From Napoleon to the Nazis: the 10 most notorious looted artworks

https://www.theguardian.com/artanddesign/2014/nov/13/10-most-notorious-looted-artworks-nazis-napoleon (Links to an external site.)Links to an external site.

The Art World’s Shame: why Britain must give its colonial booty back https://www.theguardian.com/artanddesign/jonathanjonesblog/2014/nov/04/artworlds-shame-parthenon-elgin-marbles-british-museums (Links to an external site.)Links to an external site.

European Summit to Discuss the Return of Looted West African Art
https://www.smithsonianmag.com/smart-news/european-museums-discuss-returning-looted-african-art-180964555/ (Links to an external site.)Links to an external site.

To Return or Not: Who should own indigenous art?

http://www.bbc.com/culture/story/20150421-who-should-own-indigenous-art (Links to an external site.)Links to an external site.

(Links to an external site.)Links to an external site.Mexico Aztec headdress could go home from Austria

http://www.bbc.com/news/world-latin-america-17878130 (Links to an external site.)Links to an external site.

(Links to an external site.)Links to an external site.5 Native American Cultural Sites Looted in San Diego County https://indiancountrymedianetwork.com/history/genealogy/5-native-american-cultural-sites-looted-in-san-diego-county/ (Links to an external site.)Links to an external site.

Part 3 (writing with integrated images)

  • Write a detailed response to each of the 7 points below.
  • Your essay must be a minimum 2.5 pages, double-spaced, with images integrated throughout.
  • Use at least 4 sources from the links that I have provided. You may use other sources; be sure that they are verifiable sites and not blogs or Wikipedia.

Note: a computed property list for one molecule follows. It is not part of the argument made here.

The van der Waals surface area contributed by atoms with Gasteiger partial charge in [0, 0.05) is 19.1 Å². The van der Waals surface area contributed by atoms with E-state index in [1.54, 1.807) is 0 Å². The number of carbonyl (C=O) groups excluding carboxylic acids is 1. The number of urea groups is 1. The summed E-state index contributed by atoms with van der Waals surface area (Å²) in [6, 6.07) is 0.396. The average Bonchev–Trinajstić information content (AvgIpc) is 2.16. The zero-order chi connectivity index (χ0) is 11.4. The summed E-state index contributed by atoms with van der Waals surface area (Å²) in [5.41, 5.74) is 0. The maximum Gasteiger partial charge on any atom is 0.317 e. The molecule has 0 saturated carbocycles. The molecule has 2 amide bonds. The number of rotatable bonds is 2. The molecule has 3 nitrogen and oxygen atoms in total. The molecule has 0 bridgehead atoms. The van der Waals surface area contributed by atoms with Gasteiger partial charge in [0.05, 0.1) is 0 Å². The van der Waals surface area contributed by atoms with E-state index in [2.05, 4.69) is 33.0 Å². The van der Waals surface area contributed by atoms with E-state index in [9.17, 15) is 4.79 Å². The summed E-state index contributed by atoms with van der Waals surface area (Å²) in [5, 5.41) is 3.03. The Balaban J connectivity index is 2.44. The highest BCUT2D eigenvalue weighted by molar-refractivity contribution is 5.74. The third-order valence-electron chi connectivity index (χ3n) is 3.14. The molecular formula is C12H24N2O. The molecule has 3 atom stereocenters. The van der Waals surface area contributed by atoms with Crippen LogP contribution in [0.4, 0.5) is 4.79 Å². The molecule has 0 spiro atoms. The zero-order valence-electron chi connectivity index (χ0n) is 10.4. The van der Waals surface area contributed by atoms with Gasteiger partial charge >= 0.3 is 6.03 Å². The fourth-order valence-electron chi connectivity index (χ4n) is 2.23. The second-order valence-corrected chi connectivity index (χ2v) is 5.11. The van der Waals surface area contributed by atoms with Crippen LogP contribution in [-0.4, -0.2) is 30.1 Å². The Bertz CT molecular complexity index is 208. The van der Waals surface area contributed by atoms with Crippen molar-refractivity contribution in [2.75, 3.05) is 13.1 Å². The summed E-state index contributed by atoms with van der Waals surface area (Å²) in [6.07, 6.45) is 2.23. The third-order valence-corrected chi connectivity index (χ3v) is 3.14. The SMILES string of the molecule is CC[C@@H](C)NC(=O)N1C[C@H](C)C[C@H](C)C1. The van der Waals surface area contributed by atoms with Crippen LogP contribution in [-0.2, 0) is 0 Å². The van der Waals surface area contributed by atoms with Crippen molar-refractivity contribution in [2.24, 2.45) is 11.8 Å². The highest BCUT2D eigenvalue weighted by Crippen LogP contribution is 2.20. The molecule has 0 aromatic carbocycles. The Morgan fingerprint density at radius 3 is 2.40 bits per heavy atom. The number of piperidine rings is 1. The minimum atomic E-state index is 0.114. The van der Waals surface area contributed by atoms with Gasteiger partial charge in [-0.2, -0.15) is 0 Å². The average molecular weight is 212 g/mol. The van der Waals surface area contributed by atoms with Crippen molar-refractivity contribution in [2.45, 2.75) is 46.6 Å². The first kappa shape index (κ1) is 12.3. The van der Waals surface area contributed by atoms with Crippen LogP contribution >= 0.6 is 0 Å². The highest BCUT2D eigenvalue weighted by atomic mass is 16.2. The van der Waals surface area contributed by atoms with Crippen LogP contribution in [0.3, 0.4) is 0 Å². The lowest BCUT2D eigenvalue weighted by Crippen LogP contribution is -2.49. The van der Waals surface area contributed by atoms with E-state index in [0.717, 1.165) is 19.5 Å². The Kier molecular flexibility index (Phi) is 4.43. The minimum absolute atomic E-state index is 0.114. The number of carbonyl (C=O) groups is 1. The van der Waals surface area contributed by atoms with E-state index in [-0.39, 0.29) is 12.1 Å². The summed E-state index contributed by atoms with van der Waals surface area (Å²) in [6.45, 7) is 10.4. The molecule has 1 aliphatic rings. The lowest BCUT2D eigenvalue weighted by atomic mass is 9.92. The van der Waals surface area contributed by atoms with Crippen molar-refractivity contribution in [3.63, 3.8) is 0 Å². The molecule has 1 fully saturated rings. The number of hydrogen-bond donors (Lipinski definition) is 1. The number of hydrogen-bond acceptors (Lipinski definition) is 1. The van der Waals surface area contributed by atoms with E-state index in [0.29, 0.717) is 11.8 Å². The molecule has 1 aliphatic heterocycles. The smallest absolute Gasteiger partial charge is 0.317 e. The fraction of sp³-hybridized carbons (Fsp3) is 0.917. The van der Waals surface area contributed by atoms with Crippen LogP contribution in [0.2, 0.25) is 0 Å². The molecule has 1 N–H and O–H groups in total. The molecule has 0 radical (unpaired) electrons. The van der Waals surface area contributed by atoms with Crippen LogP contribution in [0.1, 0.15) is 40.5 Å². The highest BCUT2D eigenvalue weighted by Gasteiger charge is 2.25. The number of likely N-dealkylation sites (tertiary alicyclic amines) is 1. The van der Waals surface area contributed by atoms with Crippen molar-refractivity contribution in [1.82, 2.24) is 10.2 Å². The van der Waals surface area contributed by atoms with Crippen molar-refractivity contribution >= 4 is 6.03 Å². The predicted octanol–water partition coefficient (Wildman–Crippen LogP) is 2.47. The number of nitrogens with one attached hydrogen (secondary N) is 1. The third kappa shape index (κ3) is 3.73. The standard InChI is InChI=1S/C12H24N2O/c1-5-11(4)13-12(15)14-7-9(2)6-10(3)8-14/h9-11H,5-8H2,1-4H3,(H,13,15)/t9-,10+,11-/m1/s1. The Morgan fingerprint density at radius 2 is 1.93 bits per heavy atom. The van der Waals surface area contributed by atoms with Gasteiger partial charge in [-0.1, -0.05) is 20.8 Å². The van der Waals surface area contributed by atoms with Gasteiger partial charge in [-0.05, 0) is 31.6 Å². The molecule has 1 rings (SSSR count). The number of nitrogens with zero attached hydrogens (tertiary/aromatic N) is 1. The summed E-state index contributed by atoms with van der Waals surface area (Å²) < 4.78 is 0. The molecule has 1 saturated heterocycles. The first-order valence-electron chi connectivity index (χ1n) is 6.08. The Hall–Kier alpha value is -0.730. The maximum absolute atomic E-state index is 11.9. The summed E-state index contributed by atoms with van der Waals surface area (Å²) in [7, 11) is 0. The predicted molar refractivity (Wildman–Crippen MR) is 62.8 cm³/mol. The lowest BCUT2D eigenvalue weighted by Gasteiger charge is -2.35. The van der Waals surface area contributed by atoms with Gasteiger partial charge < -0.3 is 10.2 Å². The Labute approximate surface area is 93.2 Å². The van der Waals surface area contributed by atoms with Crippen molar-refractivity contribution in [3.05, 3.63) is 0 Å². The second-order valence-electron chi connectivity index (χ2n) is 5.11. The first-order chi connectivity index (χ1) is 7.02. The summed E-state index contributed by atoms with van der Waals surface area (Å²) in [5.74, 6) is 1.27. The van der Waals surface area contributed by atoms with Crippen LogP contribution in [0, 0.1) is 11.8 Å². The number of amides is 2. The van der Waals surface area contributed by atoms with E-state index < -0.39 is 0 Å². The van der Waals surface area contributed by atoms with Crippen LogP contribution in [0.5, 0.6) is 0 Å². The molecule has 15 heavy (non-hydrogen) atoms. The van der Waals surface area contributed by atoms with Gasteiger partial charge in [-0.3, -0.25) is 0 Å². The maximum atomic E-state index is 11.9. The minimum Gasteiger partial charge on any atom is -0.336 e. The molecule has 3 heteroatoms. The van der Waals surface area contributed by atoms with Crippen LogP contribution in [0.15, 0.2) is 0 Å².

• A bibliography is required and you may include this in the end of your essay.

You are required to use at least 4 artworks (include: artists, cultures/country, date) NOT from your textbook as examples throughout your writing. Please also include the image into the body of your essay, that way your writing will flow more smoothly. Do not include the images as separate documents.

  1. Can art be legitimately acquired by a colonialist nation? Define what means are legitimate in your response.
  2. What about Native American artifacts? Who owns them? What does the law say if you find something on your property? (Keep in mind, it was circa 1850 when Native Americans in the Southwest were relocated to live in reservations, previously there were no borders and the land was theirs for thousands of years.)
  3. Should artifacts be taken out of museums and returned to the original maker’s cultural place of origin?
  4. Do you think there should be statute of limitationson when a nation should ask for their artifacts back? What if the nation is suffering from turmoil for a long period of time and isn’t stable enough to ask for their art back until 200 years later? What then?
  5. Under what conditions should museums keep their artifacts? Should they even be allowed, ever?
  6. At what point does the artwork become part of human history? And not just one culture’s history?
  7. How does the clash of cultural values affect our perception of artifacts in the graves of other cultures? (Keep in mind that places like the Egyptian pyramids are first and foremost gravesites)